Jen: You’re a zombie.
Elizabeth: Right. You time is absolutely vital. Looking at ways where you can really get the most of it. Maybe it’s one show and then 30 minutes of reading, or taking a warm bath, or spending time with a loved one, whatever it is for you. Things that you can do that are very mindful are going to really help you enjoy that time more.
It’s kind of like eating. When I talk to my clients, there is nothing wrong with having a cookie if you eat it mindfully. What happens is we’re like, “I had a hard day. I deserve a cookie,” and then the guilt and shame settles in and we shovel in as much as we can because we already screwed up our diet.
The more mindful, the more present you can be as you’re taking your ‘you time,’ as you’re eating whatever it is, the more benefits you’re going to get from it.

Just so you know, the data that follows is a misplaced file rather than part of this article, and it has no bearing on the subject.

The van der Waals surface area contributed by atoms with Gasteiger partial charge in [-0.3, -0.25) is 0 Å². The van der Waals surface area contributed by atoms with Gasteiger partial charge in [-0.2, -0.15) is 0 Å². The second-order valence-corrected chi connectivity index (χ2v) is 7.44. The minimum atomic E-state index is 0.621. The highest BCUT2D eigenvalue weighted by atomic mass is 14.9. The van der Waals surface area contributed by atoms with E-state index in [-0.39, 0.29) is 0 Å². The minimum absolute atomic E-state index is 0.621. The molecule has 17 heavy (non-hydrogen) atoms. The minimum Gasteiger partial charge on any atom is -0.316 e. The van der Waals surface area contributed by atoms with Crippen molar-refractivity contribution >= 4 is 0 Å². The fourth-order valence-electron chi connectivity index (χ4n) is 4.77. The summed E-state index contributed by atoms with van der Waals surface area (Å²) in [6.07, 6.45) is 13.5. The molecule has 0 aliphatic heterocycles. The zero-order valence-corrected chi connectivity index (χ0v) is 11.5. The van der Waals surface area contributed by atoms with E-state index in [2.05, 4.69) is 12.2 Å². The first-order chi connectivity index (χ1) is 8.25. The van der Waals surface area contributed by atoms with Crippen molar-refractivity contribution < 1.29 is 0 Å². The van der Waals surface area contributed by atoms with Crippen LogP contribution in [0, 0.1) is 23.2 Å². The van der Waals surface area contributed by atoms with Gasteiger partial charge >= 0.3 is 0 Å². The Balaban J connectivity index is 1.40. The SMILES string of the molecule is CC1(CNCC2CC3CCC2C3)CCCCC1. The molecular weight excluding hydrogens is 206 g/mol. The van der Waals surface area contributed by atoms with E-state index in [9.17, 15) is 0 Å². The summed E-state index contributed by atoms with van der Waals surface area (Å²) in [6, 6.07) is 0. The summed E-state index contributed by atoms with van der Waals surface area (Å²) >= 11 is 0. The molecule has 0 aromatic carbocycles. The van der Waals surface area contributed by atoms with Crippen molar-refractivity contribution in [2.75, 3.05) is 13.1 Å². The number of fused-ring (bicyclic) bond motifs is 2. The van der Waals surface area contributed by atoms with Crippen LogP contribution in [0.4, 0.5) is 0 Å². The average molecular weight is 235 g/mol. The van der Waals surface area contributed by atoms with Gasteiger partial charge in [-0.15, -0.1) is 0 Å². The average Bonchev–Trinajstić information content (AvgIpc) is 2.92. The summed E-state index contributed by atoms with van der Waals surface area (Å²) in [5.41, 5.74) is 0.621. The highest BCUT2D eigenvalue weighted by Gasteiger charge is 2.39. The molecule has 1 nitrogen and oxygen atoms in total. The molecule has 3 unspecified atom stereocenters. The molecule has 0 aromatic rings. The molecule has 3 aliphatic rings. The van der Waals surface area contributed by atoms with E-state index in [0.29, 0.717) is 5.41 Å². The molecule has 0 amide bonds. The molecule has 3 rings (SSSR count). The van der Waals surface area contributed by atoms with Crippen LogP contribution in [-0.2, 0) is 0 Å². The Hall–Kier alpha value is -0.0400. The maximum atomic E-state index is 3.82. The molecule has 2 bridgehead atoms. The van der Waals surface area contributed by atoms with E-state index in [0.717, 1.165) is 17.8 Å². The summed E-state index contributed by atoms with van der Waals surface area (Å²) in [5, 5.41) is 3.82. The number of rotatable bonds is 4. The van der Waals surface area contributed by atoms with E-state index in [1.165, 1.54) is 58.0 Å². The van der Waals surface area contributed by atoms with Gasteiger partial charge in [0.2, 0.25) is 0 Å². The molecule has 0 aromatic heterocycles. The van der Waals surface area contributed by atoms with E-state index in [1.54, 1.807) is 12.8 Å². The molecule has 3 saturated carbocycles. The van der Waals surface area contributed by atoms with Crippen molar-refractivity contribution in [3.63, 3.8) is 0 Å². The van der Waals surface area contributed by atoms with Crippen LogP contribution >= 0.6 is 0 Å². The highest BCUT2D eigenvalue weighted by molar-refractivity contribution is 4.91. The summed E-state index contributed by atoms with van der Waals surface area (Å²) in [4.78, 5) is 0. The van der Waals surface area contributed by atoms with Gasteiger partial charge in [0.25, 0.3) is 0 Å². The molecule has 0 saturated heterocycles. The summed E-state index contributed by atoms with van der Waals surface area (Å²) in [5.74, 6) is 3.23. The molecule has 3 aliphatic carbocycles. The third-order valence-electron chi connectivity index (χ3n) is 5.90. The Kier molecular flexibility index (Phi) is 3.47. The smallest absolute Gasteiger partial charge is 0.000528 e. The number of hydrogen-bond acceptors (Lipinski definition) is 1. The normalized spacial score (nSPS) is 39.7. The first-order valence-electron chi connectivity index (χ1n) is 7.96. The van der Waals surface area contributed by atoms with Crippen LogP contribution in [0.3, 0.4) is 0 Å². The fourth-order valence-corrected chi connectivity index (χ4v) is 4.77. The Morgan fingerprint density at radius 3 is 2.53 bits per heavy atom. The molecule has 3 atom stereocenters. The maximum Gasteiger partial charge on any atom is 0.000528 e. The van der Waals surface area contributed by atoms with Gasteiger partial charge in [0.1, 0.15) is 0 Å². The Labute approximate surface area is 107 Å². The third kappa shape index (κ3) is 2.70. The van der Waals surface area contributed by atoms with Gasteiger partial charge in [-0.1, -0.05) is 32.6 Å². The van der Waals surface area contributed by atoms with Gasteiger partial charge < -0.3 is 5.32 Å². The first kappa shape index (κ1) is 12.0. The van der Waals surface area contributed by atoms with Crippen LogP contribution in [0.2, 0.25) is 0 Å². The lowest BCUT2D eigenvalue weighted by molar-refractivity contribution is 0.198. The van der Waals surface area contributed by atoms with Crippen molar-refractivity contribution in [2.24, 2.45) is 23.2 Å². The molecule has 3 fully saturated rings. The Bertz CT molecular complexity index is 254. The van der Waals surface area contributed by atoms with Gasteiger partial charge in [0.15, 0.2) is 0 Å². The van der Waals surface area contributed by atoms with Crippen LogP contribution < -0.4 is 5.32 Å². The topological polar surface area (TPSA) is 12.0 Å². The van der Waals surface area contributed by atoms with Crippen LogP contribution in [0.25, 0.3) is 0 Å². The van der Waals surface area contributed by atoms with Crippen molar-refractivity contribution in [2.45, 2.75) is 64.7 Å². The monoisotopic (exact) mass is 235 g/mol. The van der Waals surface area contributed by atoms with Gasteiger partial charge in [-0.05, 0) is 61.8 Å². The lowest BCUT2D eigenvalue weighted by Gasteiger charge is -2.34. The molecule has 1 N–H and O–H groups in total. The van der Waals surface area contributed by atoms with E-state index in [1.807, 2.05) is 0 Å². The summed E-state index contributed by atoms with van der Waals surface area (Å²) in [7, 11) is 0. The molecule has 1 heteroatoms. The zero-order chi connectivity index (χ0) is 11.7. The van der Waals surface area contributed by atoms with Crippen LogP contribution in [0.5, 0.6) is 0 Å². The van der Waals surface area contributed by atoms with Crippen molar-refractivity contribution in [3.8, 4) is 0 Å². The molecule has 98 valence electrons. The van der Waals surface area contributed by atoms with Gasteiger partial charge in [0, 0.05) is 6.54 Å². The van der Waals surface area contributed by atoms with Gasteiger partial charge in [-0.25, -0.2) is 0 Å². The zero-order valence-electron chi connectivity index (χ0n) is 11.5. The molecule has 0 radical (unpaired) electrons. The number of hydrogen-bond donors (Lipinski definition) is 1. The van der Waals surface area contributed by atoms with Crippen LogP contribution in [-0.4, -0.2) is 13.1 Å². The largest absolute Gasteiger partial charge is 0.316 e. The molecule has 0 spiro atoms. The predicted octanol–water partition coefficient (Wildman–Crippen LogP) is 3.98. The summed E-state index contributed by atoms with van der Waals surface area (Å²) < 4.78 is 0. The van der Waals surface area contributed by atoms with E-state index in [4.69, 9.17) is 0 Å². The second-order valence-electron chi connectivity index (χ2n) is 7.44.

Jen: Totally. A lot of people say that the best way to become more present is constantly come back to your breath. You hear that with yoga, with meditation experts, you hear it with all sorts of people.
It’s so easy to operate and be distracted all the time nowadays, whether you’re on your phone, we get notices from everything, Instagram, Pinterest, Facebook, we’re constantly bombarded with stimuli and it takes our attention so outward. How do you start that dedicated ability to regain focus? I think now we’re living in a very scattered life, our ability to focus and maintain attention has become challenged.
Elizabeth: Without a doubt, yes. The obvious thing is to turn off your phone for awhile. Nothing is going to happen. Truly, you aren’t going to miss anything. I have clients and even executives who are like, “I can’t do that.” Yes, you can. You really can.
Jen: This is one of those rules, all or none. It’s like, “I have to keep my phone all the time.” We start to live with these rules and it’s really learning how to break them and see that we don’t die, or that we can still keep our business going, or whatever the fear is.